You have invested your time and expertise and believe you have a unique invention that will benefit those who use it. Before you rush to production and marketing, remember that a patent will protect your invention from others copying it.
However, a patent requires more work than just asking for one. You must consider the different types of patents and various applications. If the information required by the patent office is not complete, you will be turned down. For expert advice concerning your unique invention, consult a Georgia patent attorney. The experienced lawyers at Sparks Law are here to help you achieve your business goals by protecting your intellectual property.
The main types of patents include utility, design, and plant patents. Software patents protect computer processes and results, but these patents have vaguer USPTO requirements than the other three types. Anyone seeking a patent in Georgia should consult with our seasoned attorneys on which type to apply for.
Utility patents are granted to protect how an item or process functions. For instance, Peter Cooper received a utility patent in 1845 for powdered gelatin. He sold the patent in 1897 to Pearle Waite, who prepackaged gelatin with flavors and sugar and sold it under the name Jell-O, which he trademarked with the U.S. Patent and Trademark Office (USPTO).
A trademark is an identifying mark or slogan. Thus, intellectual property can be protected by more than one patent. If an invention is released into the marketplace, the inventor has one year to apply for a patent or lose that right. The USPTO can grant a provisional patent, allowing the inventor twelve additional months to file a regular patent application (RPA). A provisional patented product is usually marked patent pending.
Design patents protect a product’s looks, but the product (or process) must be unique and valuable in the marketplace. Something that looks unique, such as a watercolor painting, cannot be patented because it is not helpful to consumers. In this case, a painting would be copyrighted, giving the owner the right to control the reproduction of literary and artistic material.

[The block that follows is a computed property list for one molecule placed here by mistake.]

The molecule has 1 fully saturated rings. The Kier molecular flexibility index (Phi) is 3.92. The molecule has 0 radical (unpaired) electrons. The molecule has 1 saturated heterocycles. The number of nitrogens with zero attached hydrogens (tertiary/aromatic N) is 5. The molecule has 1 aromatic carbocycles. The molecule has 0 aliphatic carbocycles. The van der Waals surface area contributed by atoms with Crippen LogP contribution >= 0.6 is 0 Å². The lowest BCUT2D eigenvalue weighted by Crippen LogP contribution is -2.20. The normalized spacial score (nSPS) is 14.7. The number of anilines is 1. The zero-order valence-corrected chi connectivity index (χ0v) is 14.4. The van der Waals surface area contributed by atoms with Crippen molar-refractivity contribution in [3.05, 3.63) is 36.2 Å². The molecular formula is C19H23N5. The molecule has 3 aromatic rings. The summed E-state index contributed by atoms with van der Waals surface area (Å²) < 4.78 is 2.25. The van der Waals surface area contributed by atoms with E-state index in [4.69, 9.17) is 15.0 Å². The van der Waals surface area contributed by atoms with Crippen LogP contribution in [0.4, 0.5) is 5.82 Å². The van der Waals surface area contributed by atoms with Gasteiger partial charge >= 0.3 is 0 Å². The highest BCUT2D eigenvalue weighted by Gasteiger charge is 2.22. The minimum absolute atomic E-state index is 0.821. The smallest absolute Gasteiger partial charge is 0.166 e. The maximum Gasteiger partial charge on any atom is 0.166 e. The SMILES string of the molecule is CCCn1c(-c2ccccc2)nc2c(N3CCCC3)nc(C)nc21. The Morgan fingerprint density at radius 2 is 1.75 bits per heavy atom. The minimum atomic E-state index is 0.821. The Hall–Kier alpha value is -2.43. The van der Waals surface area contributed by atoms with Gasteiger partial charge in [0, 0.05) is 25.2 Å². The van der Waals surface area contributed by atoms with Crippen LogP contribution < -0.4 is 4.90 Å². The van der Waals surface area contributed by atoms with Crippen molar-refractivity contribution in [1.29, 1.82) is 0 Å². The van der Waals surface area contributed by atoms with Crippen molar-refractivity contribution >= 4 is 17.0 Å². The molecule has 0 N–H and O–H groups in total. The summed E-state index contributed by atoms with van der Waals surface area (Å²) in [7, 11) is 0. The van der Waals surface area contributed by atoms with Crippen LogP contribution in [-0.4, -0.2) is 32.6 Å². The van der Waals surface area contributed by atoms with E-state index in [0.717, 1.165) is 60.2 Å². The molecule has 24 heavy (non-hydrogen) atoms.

The USPTO grants plant patents for plants that are newly discovered or have never existed before. Only the owner of the plant patent can breed it. The new plant species must reproduce asexually.
Utility and plant patents exist for 20 years. Design patents exist for 14 years. An experienced patent lawyer in Georgia can help determine if an invention or design is patentable.
A local intellectual property lawyer will perform due diligence before filing for a client’s patent. This is the process of gathering required evidence and information for the patent examiner and performing a patent assessment to determine if the invention, design, or plant is patentable.
A critical part of due diligence is a prior art search, also known as a patent search. More than one hundred patent application databanks can be searched worldwide to determine if any other patents have been issued for a similar or identical invention to the one that is the subject of the due diligence.
A Georgia patent lawyer will also:
The type of patent will determine what information the USPTO requires. A skilled patent lawyer in the area can guide an inventor through the process.
If you are an inventor or have discovered a new plant species, you should consider applying for a patent to protect your work with the U.S. Patent and Trademark Office. Commerce can be cutthroat, and you need proof of your invention so it can be defended if someone pirates your work.
Fortunately, you do not have to navigate this government process by yourself. Let a Georgia patent attorney represent you and work with a USPTO agent on your behalf. Call Sparks Law today to schedule your initial consultation.